• Both exomes and genomes:
    • High contamination: freemix > 0.05
    • Low call rate: callrate < 0.85
    • Excess chimeric reads: pct_chimera > 0.05
  • Exomes only
    • No coverage: Average chrom20 coverage = 0
    • Ambiguous sex (see plot below):
    • F inbreeding on X (non-PAR) >= 0.5 & normalized Y chromosome coverage <= 0.1
    • 0.6 <= F inbreeding on X (non-PAR) >= 0.4 & normalized Y chromosome coverage > 0.1
    • Sex aneuploidies
    • F inbreeding on X (non-PAR) < 0.4 & normalized Y chromosome coverage > 0.1
  • Genomes only
    • Low coverage: mean coverage < 15x
    • Small insert size: Median insert size < 250bp
    • Ambiguous sex: fell outside of:
    • Male: chromosome X F-stat > 0.8
    • Female: chromosome X F-stat < 0.4

Sex Check

2. Assign sequencing platform

The platform on which a sample is sequenced is a crucial determinant of the genomic information captured in that sample. Because our pipeline relies on an outlier detection strategy, it is very important that we apply that process to samples that were sequenced using a similar technology. For this new release, we have substantially improved our sequencing platform assignment as described below. This change is the most dramatic change in our sample QC process.

Genomes

Since all the genomes in gnomAD v2 were sequenced at the Broad Institute, we have complete and detailed metadata for these samples. For this release, instead of classifying the genomes solely based on whether they used a PCR+ or PCR-free preparation process, we used the exact version of the protocol used for each sample. In total, we divided our genomes in 9 different sequencing protocols.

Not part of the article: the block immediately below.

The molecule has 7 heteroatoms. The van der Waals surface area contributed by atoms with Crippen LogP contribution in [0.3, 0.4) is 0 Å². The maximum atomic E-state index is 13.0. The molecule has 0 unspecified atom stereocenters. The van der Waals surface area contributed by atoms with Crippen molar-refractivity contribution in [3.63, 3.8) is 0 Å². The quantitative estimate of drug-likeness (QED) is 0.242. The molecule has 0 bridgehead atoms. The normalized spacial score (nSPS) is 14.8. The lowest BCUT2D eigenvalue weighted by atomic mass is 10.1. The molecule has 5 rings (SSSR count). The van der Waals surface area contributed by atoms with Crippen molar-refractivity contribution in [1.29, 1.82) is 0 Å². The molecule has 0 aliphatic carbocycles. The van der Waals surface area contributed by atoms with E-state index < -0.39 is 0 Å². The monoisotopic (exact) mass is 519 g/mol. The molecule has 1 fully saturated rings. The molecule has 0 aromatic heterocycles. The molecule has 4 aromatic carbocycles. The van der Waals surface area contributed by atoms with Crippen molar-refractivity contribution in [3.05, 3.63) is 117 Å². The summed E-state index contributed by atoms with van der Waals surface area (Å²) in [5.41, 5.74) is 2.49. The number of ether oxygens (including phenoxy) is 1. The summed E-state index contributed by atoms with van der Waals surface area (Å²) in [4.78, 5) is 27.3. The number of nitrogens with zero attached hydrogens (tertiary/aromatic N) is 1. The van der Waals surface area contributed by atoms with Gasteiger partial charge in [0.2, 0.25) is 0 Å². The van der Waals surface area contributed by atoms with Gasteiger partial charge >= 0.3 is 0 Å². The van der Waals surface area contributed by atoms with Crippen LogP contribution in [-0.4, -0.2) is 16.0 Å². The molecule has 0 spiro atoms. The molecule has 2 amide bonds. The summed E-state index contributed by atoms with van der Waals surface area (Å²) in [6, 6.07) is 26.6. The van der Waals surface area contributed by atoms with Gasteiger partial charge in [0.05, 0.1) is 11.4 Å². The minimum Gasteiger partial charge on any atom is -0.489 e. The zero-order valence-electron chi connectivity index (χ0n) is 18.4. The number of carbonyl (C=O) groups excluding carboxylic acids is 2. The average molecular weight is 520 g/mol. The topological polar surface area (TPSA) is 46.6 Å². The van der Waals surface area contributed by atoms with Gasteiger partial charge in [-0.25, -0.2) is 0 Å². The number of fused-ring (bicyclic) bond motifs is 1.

Exomes

One of the major refinements to our sample QC pipeline is the introduction of a data-driven method to automatically discover and assign exome platforms. In our previous release, we had relied on metadata from the different projects that compose gnomAD to assign exome samples to a sequencing platform. This approach had two major caveats: first, many samples lacked this information and were thus lumped in an “other platform” category that was difficult to use for filtering as it grouped a collection of very different sequencing platforms that had different capture targets and coverage profiles. Second, the annotations provided were sometimes inaccurate, for example in the case of project that used different capture kits over time. Our method differentiates the different exome sequencing capture kits based on their capture targets. For each capture target in our well-behaved calling regions (as defined by GATK), we assigned a binary annotation to each sample based on whether this sample had a call rate above or below 25%. We then computed the 9 first principal components (PCs) of the resulting target-by-sample matrix using the pca method in Hail. Finally we used hierarchical density-based spatial clustering of applications with noise (HDBSCAN from the sklearn python package) to cluster our samples based on their PC values. When compared to labels from project where we knew the major exome sequencing platform,  97.7% of these were correctly assigned to their respective cluster (96.7% for agilent, 99% for ICE, 96.9% for ICE with 150bp read length and 100% for nimblegen).

platform_pca

3. Relatedness filtering

Relatedness filtering for this release was done very similarly to the 2.0.2 release. The only difference is that instead of using KING, we used the pc_relate method in Hail to infer relatedness. Relatedness was computed amongst all samples that passed the hard filters in both exomes and genomes together. The sites we used for inferring relatedness were defined as follows:

  • Present in both exomes and genomes
  • Autosomal, bi-allelic single nucleotide variants (SNVs) only
  • Allele frequency > 0.1%
  • Call rate > 99%
  • LD-pruned with a cutoff of r2 = 0.1

After running pc_relate, we used the maximal_independent_set method in Hail to get the largest set of samples with no pair of samples related at the 2nd degree or closer. When we had to select a sample amongst multiple possibilities, we used the same scheme to favor a sample over another: